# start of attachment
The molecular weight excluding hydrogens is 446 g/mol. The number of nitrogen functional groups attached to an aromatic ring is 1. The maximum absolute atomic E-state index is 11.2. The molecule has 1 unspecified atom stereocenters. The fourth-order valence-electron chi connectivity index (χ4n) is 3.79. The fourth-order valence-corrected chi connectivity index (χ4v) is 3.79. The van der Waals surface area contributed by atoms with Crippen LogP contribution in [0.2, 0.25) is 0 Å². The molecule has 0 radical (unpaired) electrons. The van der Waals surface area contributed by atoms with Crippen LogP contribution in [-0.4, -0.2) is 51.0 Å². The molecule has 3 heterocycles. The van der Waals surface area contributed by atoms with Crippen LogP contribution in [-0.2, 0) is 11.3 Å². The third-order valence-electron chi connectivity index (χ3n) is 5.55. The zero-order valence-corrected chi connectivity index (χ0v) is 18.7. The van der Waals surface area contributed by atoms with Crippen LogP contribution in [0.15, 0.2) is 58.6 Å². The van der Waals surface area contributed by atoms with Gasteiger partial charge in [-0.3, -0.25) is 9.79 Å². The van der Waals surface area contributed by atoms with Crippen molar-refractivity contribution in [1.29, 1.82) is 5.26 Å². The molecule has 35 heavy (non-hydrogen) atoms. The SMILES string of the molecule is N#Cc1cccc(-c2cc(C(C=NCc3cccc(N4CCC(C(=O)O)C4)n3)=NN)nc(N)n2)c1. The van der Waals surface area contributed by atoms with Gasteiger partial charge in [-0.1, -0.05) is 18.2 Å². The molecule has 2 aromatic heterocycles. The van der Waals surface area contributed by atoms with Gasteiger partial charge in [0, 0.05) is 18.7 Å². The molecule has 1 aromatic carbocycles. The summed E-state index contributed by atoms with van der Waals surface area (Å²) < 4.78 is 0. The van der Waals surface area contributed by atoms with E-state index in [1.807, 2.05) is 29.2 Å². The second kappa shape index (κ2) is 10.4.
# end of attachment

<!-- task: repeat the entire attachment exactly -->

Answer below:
The molecular weight excluding hydrogens is 446 g/mol. The number of nitrogen functional groups attached to an aromatic ring is 1. The maximum absolute atomic E-state index is 11.2. The molecule has 1 unspecified atom stereocenters. The fourth-order valence-electron chi connectivity index (χ4n) is 3.79. The fourth-order valence-corrected chi connectivity index (χ4v) is 3.79. The van der Waals surface area contributed by atoms with Crippen LogP contribution in [0.2, 0.25) is 0 Å². The molecule has 0 radical (unpaired) electrons. The van der Waals surface area contributed by atoms with Crippen LogP contribution in [-0.4, -0.2) is 51.0 Å². The molecule has 3 heterocycles. The van der Waals surface area contributed by atoms with Crippen LogP contribution in [-0.2, 0) is 11.3 Å². The third-order valence-electron chi connectivity index (χ3n) is 5.55. The zero-order valence-corrected chi connectivity index (χ0v) is 18.7. The van der Waals surface area contributed by atoms with Crippen LogP contribution in [0.15, 0.2) is 58.6 Å². The van der Waals surface area contributed by atoms with Gasteiger partial charge in [-0.3, -0.25) is 9.79 Å². The van der Waals surface area contributed by atoms with Crippen molar-refractivity contribution in [1.29, 1.82) is 5.26 Å². The molecule has 35 heavy (non-hydrogen) atoms. The SMILES string of the molecule is N#Cc1cccc(-c2cc(C(C=NCc3cccc(N4CCC(C(=O)O)C4)n3)=NN)nc(N)n2)c1. The van der Waals surface area contributed by atoms with Gasteiger partial charge in [-0.1, -0.05) is 18.2 Å². The molecule has 2 aromatic heterocycles. The van der Waals surface area contributed by atoms with Gasteiger partial charge in [0, 0.05) is 18.7 Å². The molecule has 1 aromatic carbocycles. The summed E-state index contributed by atoms with van der Waals surface area (Å²) < 4.78 is 0. The van der Waals surface area contributed by atoms with E-state index in [1.807, 2.05) is 29.2 Å². The second kappa shape index (κ2) is 10.4.